Lately I’ve been thinking about depth and how desperately I miss it…
It is 9 p.m. on a Monday night and I am writing this with my seven-year-old sitting across from me, eating apples (“cut them in thin slices, okay?”) and almond butter. She’s already in her pajamas but decided that the right time to tell me that she was still hungry was not when we were still over at our friends’ for dinner, or even right when we walked in the door, but after she’d brushed her teeth and while I was on the toilet. My husband is playing the piano and the sound is filling our apartment. I’ll need to get her into her room soon. She won’t be asleep for hours. There will be many negotiations until then.
There she goes, to start the process all over.
I’ve tried, over these last few weeks, as we slowly emerge from our pandemic cocoons, to write about how much I’ve missed going deep: of sitting alone, for swaths of time, with my thoughts. Writing, or not writing, but having the chance to slowly sink to the bottom of something, to wander around in the depths of an idea, an image, a scene, to not bother coming up for air or laundry or a timer or a doorbell ringing or a call of “Mama!”
But, in the kind of plot twist that no one would find believable, only a few sentences into my most recent attempt — earphones strapped on, husband making lunch behind me in the kitchen, eyes firmly fixed on the screen — my phone rang. And rang again and again and again. Mine, not my husband’s. An unknown number. Decline decline decline, I’m working, I’m writing about going deep without being able to go deep.
Hi! This is Mrs. Pierce! My daughter’s teacher said when I finally picked up.
Oh, no, she must—
Don’t worry! She is fine!
You scared me!
It’s just that Noa needs to take a math test, and she forgot her email address at home and needs it to get into the school website. Can you go find it? She says it’s on her desk? On a blue slip of paper?
In the years after Covid, will there be no books published by mothers? Will all the primary caretakers have lost all ability to sink into anything beyond the immediate and pressing needs of the other members of our families? Will we have perfected the art of writing or composing or painting or choreographing (in our heads) to the sound of our families lying in bed, talking and laughing — as I am now — about, for example, LeBron James, or fighting over hair clips? Will we have learned to make dinner and text friends about our desperation and hand in assignments (somehow) and teach classes with children underfoot (somehow) and schlep them to and from their sliver of a school day (three hours!) and make the grocery list and get the perishables unpacked and find and register and pay for the summer camps, all while losing ourselves, our deepest selves, in the midst of it?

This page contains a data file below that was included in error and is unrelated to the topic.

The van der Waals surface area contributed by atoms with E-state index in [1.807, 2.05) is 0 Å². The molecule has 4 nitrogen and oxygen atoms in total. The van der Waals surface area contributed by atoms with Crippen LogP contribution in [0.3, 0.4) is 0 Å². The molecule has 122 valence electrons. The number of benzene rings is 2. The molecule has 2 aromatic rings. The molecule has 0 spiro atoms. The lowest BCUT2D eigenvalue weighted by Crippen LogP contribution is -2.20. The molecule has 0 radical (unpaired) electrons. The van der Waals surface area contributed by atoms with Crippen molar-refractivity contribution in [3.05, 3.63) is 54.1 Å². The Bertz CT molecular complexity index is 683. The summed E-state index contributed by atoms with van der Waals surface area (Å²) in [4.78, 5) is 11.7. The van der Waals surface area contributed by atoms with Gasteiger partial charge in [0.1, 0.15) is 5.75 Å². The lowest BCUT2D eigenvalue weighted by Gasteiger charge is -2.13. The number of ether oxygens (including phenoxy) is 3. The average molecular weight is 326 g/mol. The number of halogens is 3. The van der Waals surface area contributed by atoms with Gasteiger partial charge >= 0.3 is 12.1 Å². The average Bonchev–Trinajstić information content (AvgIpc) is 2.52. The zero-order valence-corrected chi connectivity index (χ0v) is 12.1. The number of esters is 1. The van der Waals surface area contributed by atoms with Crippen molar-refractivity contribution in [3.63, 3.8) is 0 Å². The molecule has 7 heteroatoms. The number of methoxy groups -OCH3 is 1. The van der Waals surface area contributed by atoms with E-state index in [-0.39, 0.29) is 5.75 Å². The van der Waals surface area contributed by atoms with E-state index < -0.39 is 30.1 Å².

For some reason, I keep thinking back to the summer of 2019, before any of us knew what was coming. My husband, daughter and I hightailed it from Los Angeles, where we live, to Montreal, where I grew up, for a quieter summer. We put our girl in summer camp, had loads of family support, and I devoted myself whole-heartedly to a project that I felt could, eventually, become a book. I felt so inside it, returning to the story again and again, every single morning, trying to find its shape and meaning and the words to get from one thought to the next. I’d track my output, tens of thousands of words produced by the end of the summer. How satisfying that time had been!
It had, in other words, felt like just the opposite of all the writing I’ve done over the last 15 months: scattered, last-minute, surface. Paint thrown at a wall.
And then, my smallest, most awful voice whispered to me, Where might my book be if I’d been able to find — to carve out, to insist on — that quiet, deep place, even through this? If it hadn’t gone the way of the pandemic, to baking banana bread and clay and finding email addresses on a messy desk?
It feels lost to me now, that time, that skill.
Yes, I know it will come back. The children will return to school. We will, once again, work outside our homes, no longer on top of each other. We will find the spaces we once occupied that were ours alone. I have learned so much this year, about survival and community and multi-tasking. About keeping the proverbial balls in the air. About just getting by. About the power of a walk or a quick check-in with a friend or a hot cookie fresh out of the oven. About being a new kind of mother, one who says, yes yes yes to everything, more tickles, more TV, more ice cream, staying up late.
But I’ve lost a lot, too. Time alone. Time to think. To create in silence, fear somewhere in the room. To write without constant interruption. To be off the hook. Time to wait, to refine. To move into unexpected and surprising places in my mind. This is the luxury of space —
My daughter just wandered in. I can’t sleep. Pajama pants dragging along the floor. Hair mussed.
Let me just finish this one thing —
Abigail Rasminsky is a writer, editor and teacher based in Los Angeles. She teaches creative writing at the Keck School of Medicine of USC and writes the weekly newsletter, People + Bodies. She also wrote this story about marriage.
(Photo by Lauren Lee/Stocksy.)